9. Two Tools for Turning Outlines Into Mind Maps
10. Canva for Education – Lesson Plans Incorporating Visuals Across the Curriculum
The Practical Ed Tech Summer Camp being held on July 13 &14. The Practical Ed Tech Summer Camp is a two day, hands-on learning experience for teachers. This year’s event is being held in downtown Portland, Maine just a few blocks from the ocean, great dining, and iconic lighthouses. Register by April 16th to save $50 on registration.
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Practical Ed Tech is the brand through which I offer PD webinars.
BoomWriter provides a fantastic tool for creating writing lessons.
Storyboard That is my go-to tool for creating storyboards and cartoon stories.
Versal is a great tool for building interactive online course components.
MidWest Teachers Institute offers online graduate courses for teachers.
PresentationTube provides a good way to use PowerPoint to create flipped lessons.
Discovery Education & Wilkes University offer online courses for earning Master’s degrees in Instructional Media.
MasteryConnect provides a network for teachers to share and discover Common Core assessments.
The University of Maryland Baltimore County offers graduate programs for teachers.
Boise State University offers a 100% online program in educational technology.
EdTechTeacher is hosting host workshops in six cities in the U.S. in the summer.
SeeSaw is a great iPad app for creating digital portfolios.
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This week I really spent time in the Maker’s Lounge talking to students and explaining the purpose behind the space. The concept of an open space where the students can create and design things they want that do not have to be connected to school was a very foreign concept to them. All of this is going to turn into a much longer post, but my reflection for this week was on the space overall. I
from The Nerdy Teacher http://ift.tt/1DhINqJ
Leadership can be tricky. You have to juggle respecting tradition and research that has been done in the past, while focusing on the people in the building right now (students and staff), and also keeping an eye on the future. What is often necessary is having an awareness of all three; ignoring the past sometimes loses […]
from The Principal of Change http://ift.tt/19rVSBB
Over the last month, basically since I published this post, I have received a bunch of emails from teachers asking about ways to publish their audio recordings/ podcasts. Here are the methods and platforms that I’ve been recommending.
Publishing your podcast through iTunes will probably give it the best opportunity to reach a large audience. People are familiar with the process of subscribing to podcasts through iTunes which will help you help them subscribe to your podcast. The drawback to using iTunes to publish your podcast is that the set-up process is confusing the first time you do it. WordPress can make the process a little easier. But if you’re only publishing occasionally or only looking to share your audio recordings with a specific audience (let’s say students, their parents, and perhaps another classroom or two) then you might be better served by using a simpler method of publishing your audio recordings.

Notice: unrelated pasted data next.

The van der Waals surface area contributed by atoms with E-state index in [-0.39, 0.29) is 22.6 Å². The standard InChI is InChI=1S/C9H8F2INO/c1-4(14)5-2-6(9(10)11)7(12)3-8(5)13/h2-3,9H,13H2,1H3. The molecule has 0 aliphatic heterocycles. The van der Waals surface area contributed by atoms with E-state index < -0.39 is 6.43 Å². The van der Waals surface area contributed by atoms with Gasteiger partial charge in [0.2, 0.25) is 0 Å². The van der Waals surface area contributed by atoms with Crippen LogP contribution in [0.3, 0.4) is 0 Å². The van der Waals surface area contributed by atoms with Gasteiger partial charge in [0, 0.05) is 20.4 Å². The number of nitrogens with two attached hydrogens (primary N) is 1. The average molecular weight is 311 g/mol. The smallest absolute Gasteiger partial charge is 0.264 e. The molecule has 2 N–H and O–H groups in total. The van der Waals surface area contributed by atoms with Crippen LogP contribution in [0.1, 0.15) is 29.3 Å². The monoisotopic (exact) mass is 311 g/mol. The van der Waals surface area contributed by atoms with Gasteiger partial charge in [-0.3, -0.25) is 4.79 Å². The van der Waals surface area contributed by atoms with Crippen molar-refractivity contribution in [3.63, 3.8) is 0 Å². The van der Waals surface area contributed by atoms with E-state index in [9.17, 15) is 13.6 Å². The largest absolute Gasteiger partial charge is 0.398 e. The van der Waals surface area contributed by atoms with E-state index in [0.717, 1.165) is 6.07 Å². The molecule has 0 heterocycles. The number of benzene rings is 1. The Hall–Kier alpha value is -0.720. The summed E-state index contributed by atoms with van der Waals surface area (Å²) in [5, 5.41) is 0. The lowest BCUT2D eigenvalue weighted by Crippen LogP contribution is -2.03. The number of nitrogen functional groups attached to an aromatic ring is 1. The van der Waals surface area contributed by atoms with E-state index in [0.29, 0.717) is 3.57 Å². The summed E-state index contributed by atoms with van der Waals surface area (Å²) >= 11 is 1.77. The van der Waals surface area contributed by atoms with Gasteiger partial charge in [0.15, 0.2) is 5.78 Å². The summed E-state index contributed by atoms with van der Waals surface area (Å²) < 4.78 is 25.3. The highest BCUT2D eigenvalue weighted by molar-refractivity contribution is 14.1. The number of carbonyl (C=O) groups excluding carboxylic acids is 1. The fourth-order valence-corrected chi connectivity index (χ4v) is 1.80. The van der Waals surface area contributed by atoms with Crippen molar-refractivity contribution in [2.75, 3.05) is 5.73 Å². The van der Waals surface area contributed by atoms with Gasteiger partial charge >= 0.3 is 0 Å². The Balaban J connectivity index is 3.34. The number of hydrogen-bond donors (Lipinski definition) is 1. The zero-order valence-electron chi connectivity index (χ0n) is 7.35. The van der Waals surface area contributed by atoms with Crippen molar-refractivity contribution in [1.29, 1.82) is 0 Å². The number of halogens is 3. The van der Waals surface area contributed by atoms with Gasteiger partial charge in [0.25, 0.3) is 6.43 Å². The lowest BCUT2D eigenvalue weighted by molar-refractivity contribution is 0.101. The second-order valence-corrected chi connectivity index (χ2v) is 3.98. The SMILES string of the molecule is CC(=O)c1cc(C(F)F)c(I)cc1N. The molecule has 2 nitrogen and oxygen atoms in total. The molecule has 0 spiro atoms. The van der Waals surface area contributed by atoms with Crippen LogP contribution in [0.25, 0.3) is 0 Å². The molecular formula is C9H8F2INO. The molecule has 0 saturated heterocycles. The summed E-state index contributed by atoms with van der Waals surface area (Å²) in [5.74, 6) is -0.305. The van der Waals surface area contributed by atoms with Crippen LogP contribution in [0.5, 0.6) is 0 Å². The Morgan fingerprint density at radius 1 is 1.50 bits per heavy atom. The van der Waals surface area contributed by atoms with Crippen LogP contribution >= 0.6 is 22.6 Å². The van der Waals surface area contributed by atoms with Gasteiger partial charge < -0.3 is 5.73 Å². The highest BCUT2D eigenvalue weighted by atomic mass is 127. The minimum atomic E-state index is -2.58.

AudioBoom and SoundCloud both offer options to upload recordings made and saved on your computer even if those recordings weren’t made using their services. Both offer the option to create a channel to which people can subscribe. Both offer the option to embed your recordings into blog posts and webpages. And both services allow you to upload a picture to accompany your recordings. AudioBoom limits each recording to ten minutes. SoundCloud doesn’t limit your individual recording lengths, but does limit you to two hours of total time before you have to upgrade your plan or delete old recordings.
Google Classroom and or Google Drive are options if you’re just concerned with sharing audio recordings with a specific audience. Google Classroom will limit your sharing to members of your class while Google Drive could open your sharing options to a larger audience. Create a public Google Drive folder and upload your recordings to it. From there your audience could download the recordings to listen to on their laptops.
Dropbox or Box. Both services will allow you to host audio files. Like Google Drive, you could use Box or Dropbox to create a public folder in which you make your audio files available. Place a link to folder in a prominent place on your classroom blog so that people visiting your blog can easily find your audio files.